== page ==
# #define giving unexpected results for fast i/o

Given two instances of code for this problem https://www.codechef.com/problems/CLBRKT .
My doubt isn’t related to the solution or it’s logic but rather consider these two codes submitted for this problem.
TLE solution- https://www.codechef.com/viewsolution/35693152
accepted solution- https://www.codechef.com/viewsolution/35692756
The only difference between these two solutions is that the fast i/o commands were predefined using " #define " in the case of accepted solution. Everything else is the same( literally ).
My question- why did this pass but the other one didn’t.

Sum of n in all test cases does not exceed 10^7
But in first submission you are initialising vectors of 10^7 in every test case so its complexity becomes 10^3*10^7=10^10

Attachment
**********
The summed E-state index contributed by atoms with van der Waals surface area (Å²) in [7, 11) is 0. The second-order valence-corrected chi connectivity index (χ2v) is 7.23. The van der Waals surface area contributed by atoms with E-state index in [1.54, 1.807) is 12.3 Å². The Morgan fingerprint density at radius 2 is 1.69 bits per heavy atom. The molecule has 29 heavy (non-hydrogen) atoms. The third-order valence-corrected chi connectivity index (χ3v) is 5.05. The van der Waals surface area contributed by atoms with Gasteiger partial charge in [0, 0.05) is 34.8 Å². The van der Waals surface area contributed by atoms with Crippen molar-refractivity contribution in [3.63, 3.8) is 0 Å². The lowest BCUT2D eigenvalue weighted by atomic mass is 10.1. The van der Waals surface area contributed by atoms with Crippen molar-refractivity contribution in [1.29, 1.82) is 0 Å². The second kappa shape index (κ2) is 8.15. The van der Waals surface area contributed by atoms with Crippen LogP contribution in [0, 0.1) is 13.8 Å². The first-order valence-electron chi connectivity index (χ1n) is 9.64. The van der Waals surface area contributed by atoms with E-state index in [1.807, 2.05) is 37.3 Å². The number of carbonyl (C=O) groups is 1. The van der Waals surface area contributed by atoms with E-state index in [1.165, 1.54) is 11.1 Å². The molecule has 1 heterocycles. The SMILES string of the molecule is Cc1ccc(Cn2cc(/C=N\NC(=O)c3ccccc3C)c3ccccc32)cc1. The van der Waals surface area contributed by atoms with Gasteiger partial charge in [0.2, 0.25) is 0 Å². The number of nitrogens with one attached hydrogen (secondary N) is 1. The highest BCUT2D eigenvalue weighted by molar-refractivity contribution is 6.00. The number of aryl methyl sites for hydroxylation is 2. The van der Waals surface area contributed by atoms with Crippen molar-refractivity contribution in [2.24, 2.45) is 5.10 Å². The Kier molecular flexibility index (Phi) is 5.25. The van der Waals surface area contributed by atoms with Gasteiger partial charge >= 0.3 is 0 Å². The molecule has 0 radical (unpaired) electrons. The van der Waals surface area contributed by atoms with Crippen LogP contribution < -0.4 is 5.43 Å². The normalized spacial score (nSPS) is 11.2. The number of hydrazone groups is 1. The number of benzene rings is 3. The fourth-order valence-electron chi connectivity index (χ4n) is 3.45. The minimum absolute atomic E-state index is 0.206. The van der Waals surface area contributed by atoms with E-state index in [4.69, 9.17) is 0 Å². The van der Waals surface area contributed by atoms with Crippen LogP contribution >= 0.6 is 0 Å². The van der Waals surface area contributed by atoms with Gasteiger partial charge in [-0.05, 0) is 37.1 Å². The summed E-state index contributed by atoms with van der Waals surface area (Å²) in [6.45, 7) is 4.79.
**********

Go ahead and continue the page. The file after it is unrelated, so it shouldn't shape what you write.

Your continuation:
whereas in second submission total memory initialised is 10^7

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as @humane pointed out the error, removing it actually gave AC verdict
Solution without #define

okay, i’m so sorry that i didn’t notice that. But even if i initialised a 1e7 vector, i still iterated only n of it’s elements. Does that mean assigning extra space somehow increases complexity? I dont agree that complexity becomes 1e10 as pointed by you, because i am not iterating it till 1e7 , i only just assigned it which is a very common practice as far as i know.

You do know that when vector is initialised all its elements are initialised to 0.
How do you think that is implemented behind the scenes?

Okay, i get it. Thanks a lot. It all makes sense now. Guess we learn everyday.